Welcome to Hanau

Hanau is a city in the state of Hesse, Germany. It is located about 25 kilometres southeast of Frankfurt and has a population of approximately 100,000 people. The city has a rich history that dates back to the 12th century. It was once the residence of the Counts of Hanau and was later ruled by the Electorate of Hesse. Hanau was also the birthplace of the famous Brothers Grimm, who collected and published many of the world’s most beloved fairy tales.

Today, Hanau is a modern and vibrant city that is known for its cultural heritage and historical landmarks. The city has a number of museums and galleries, including the Brothers Grimm Museum, the German Goldsmiths’ House, and the Hanau Art Museum. In addition to its cultural offerings, Hanau is also home to a number of beautiful parks and natural areas. One of the most popular parks is Wilhelmsbad, which features extensive gardens, fountains, and a picturesque lake.

Hanau is also a thriving economic centre, with a strong industrial and commercial sector. The city has a diverse economy that includes industries such as automotive engineering, electronics, and logistics. Overall, Hanau is a dynamic and diverse city that offers something for everyone. Whether you’re interested in history, culture, or nature, you’re sure to find plenty of things to see and do in this charming German city.

History of Hanau

Hanau has a rich and diverse history, spanning centuries and leaving its mark on the city’s appearance and way of life. The origins of Hanau can be traced back to 1143, when a castle was built on the banks of the Kinzig River. This fortified castle was expanded over time and eventually transformed into a grand palace, known as the Stadtschloss.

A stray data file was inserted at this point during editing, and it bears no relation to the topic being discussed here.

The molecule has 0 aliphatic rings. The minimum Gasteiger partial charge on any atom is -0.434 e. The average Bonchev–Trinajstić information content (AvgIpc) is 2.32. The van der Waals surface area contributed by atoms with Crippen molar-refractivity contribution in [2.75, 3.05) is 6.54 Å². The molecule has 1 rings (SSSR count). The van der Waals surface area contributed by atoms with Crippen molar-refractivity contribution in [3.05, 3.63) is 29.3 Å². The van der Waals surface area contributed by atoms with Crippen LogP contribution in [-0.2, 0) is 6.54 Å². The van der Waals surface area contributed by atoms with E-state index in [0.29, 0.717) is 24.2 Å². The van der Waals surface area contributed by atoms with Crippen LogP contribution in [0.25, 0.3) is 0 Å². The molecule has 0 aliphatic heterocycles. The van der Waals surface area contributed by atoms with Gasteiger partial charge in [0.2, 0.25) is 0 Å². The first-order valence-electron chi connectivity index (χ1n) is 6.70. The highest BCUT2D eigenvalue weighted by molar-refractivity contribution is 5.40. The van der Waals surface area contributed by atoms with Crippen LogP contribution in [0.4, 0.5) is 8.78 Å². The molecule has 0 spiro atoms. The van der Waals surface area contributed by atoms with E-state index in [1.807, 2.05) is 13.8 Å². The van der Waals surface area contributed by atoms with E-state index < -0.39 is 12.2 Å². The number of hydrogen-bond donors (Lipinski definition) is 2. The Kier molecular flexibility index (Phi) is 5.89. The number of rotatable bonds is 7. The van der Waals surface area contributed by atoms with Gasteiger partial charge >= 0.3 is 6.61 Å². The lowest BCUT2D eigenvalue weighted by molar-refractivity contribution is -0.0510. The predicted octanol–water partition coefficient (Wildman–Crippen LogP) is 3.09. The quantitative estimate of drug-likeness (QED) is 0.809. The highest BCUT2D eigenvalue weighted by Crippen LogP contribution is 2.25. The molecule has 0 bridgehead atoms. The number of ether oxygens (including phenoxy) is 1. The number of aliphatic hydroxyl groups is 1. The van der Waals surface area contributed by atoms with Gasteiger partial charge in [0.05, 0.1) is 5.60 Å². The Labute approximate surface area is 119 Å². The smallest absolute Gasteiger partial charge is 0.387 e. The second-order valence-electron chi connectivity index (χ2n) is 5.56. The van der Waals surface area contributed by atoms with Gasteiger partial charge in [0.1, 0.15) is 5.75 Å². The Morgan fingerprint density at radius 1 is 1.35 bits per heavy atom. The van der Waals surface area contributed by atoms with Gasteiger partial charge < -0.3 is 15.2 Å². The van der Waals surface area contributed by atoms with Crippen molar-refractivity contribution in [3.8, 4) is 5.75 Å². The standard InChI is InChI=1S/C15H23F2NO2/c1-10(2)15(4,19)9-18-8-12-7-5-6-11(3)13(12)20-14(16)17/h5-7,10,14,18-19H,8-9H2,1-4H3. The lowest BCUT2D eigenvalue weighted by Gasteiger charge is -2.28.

In the 19th century, Hanau-born Elector Wilhelm II. ordered the demolition of the oldest medieval part of the palace, despite its historical significance. Following the annexation of the Electorate of Hesse by Prussia in 1866, the palace was no longer needed as a residence for noble families, and was purchased by the city of Hanau in 1890. The various buildings were repurposed as homes and government offices, with one building serving as the mayor’s residence for a time.

In 1597, Calvinist refugees from the Spanish Netherlands and France founded the Neustadt, or “New City,” in Hanau. These refugees brought with them a wealth of capital and knowledge, and their settlement in the flourishing Neustadt attracted goldsmiths, weavers, and other craftsmen.

These events are just a few of the many that have shaped the fascinating history of Hanau, leaving an indelible imprint on the city that can still be seen and felt today.
In the early 17th century, the Dutch-Walloon double-church was erected in Hanau. Sadly, it was destroyed during WWII, leaving only the smaller Dutch section to be rebuilt. The ruins of the Walloon part were kept as a memorial.

During the Thirty Years’ War, Hanau served as the base for the Swedish Army led by General Ramsay. The city was besieged for nine months in 1635 by imperial troops under General Lamboy. The citizens suffered greatly, but the city was eventually liberated by Wilhelm V of Hesse Kassel, an ally of the Swedish king Gustav II Adolf. In remembrance of this event, Hanau holds an annual church service that has evolved into the Lamboyfest festival.

WWII inflicted massive destruction on Hanau, with only seven houses left standing in the city centre after a British air strike on March 19th, 1945. Sadly, American troops invaded only ten days later, and the war ended. A commemorative service is held annually at the main cemetery on March 19th in memory of those who lost their lives on that day.
After the war, the city underwent rapid reconstruction, with little regard for historical ruins or aesthetic appeal, as the need for living space was urgent. Consequently, only a few old buildings were restored in the 1950s and 60s.

Attractions in Hanau

Tours and Activities from Hanau